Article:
STEM sensing model, with adjustable pendulums, by Bob Lally.

Among Bob’s final works was a unique STEM model consisting of three adjustable connected pendulums. That model was used to illustrate the concept of energy flex transference and the influence of physical structural modifications on structural behavior. Bob continued his mentoring and STEM work nearly right up until his passing. He did so with unwavering dedication and enthusiasm, despite being left permanently disabled from his combat injuries.

In addition to co-founding two of the most successful sensor manufacturers in history and his many R&D accomplishments, Bob’s generosity of spirit shall remain an important part of his legacy. I, like many, remain truly grateful for the selfless and meaningful contributions of Bob Lally to my early professional development, particularly in my technical article work. It is an honour to tell his story.

• He is survived by his son, Patrick (Kathi) Lally of Orchard Park, New York; his grandson, Joshua Lally; his surviving siblings, Jim, MaryAnn (Wilson), and Patricia; and his many nieces, nephews, friends and colleagues.

• Special thanks to Jim, Kathi and Patrick Lally for their support and contributions to this article.

• All pictures used hear are by kind courtesy of the Lally family.

Electric vehicle pioneer favours wireless test rigs.

12/02/2018

A company that has been at the forefront of electric vehicle design and development for over 20 years has supplied a test rig based on a wireless torque sensor to a world renowned British University automotive research facility.

Tirius has been built on pioneering work on an all-electric single seat racing car and a series of record breaking vehicles. It continues to bring the latest technology to clients in the form of product design and development and the provision of its range of electric drive systems.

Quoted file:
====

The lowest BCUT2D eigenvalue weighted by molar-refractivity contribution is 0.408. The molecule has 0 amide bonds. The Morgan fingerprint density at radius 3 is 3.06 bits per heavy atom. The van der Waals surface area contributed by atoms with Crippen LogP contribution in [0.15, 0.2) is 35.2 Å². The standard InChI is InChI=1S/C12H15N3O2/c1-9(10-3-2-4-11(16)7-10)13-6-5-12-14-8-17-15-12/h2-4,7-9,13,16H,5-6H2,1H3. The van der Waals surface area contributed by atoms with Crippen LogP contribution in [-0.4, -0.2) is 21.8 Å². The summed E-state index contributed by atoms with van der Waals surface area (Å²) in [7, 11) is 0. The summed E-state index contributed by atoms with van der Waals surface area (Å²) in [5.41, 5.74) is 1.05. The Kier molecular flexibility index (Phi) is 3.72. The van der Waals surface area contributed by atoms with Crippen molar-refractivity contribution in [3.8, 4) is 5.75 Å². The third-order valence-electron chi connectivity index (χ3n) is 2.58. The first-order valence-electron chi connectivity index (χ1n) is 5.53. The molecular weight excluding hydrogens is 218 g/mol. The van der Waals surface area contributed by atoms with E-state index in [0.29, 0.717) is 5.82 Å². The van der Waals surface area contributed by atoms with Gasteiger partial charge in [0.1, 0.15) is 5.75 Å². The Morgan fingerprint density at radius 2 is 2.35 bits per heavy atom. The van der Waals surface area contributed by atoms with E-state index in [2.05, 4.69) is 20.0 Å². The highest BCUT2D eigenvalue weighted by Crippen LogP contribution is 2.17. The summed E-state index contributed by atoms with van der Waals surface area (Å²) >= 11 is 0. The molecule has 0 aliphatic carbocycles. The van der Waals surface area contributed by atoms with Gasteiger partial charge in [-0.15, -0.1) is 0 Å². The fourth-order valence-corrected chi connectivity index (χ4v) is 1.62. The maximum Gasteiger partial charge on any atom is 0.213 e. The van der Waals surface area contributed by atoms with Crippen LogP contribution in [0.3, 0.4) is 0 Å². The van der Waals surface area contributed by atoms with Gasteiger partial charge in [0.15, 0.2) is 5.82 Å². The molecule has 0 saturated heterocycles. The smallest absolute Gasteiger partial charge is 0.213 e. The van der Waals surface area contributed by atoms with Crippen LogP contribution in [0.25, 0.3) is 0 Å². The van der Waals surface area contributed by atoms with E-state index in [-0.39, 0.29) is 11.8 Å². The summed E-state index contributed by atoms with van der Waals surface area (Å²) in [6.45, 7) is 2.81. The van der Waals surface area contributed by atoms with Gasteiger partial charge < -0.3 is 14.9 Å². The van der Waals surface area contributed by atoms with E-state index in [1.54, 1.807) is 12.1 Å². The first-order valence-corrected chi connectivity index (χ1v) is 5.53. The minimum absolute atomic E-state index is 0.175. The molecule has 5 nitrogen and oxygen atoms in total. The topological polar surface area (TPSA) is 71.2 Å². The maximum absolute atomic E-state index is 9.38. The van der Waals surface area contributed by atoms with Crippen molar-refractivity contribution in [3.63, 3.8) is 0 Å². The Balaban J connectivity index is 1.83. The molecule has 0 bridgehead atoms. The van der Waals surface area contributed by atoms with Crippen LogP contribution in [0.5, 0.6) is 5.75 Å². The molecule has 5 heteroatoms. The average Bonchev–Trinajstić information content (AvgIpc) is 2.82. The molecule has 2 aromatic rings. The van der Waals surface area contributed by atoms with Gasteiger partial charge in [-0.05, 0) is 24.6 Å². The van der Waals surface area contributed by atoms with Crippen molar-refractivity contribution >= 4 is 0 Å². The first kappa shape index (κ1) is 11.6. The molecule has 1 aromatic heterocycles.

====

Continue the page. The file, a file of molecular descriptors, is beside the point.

Head of Tirius, Dr Tim Allen, explains: “We are helping the university’s research team develop electric drive train technology typically found in ‘A-Class’ cars, for example urban runarounds and small family hatchbacks. Specifically we are currently looking at permanent magnet traction motors in a number of sizes and configurations, with a view to optimising electronic control for each motor type.”

The research involves running each motor on a test rig through its full output range and mapping its torque output at many points to build up a performance profile. The design of the controller can then be matched to the motor characteristics. This should be able to ensure that the motor runs in its optimum operating zone as much as possible, maximises motor life and regenerative braking, minimising wear, and is as energy efficient as possible.

The design of the test rig is in fact quite simple, thanks to the torque sensor, a TorqSense, as made by Sensor Technology.

“We are pleased to promote TorqSense and the guys at Sensor Technology,” says Tim. “We have been using their kit for many years and in many different roles. The bottom line is that they are easy to use, accurate and great value – partly because they can be re-used once their original project has been completed.

TorqSense is a good choice for this work because its non-contact operation allows rapid set-up during the profile building test runs. It also means extra drag forces are not added to the system, so measurements represent true values and calculations are therefore straightforward.”

TorqSense uses two piezo-electric combs which are simply glued to the drive shaft at right angles to one another. As the shaft turns it naturally twists along its length very slightly and in proportion to the torque, which deforms the combs changing their piezo-signature. This change is measured wirelessly by a radio frequency pick up and is a measure of the instantaneous torque value.

Its data is output to a very user-friendly computer screen which uses graphics to aid easy interpretations. In fact the display on the computer is similar to a car’s dashboard, so most people understand it intuitively. Further, the data is automatically logged for further analysis.

Tim again: “With our type of research work there are some potential errors that we have to look out for, including time-based zero-drift, bending moments on the shaft, bearing losses, temperature fluctuations etc. These are easily accounted for with TorqSense-based test rigs. Normally you have to account for the drag caused by the slip rings, but the wireless TorqSense does not use them, so that is one less calculation – and one less fiddly fixing task.

“A great benefit of TorqSense is the ease with which it can be mounted and dismounted, which simplifies research work where frequent reconfiguring is required.”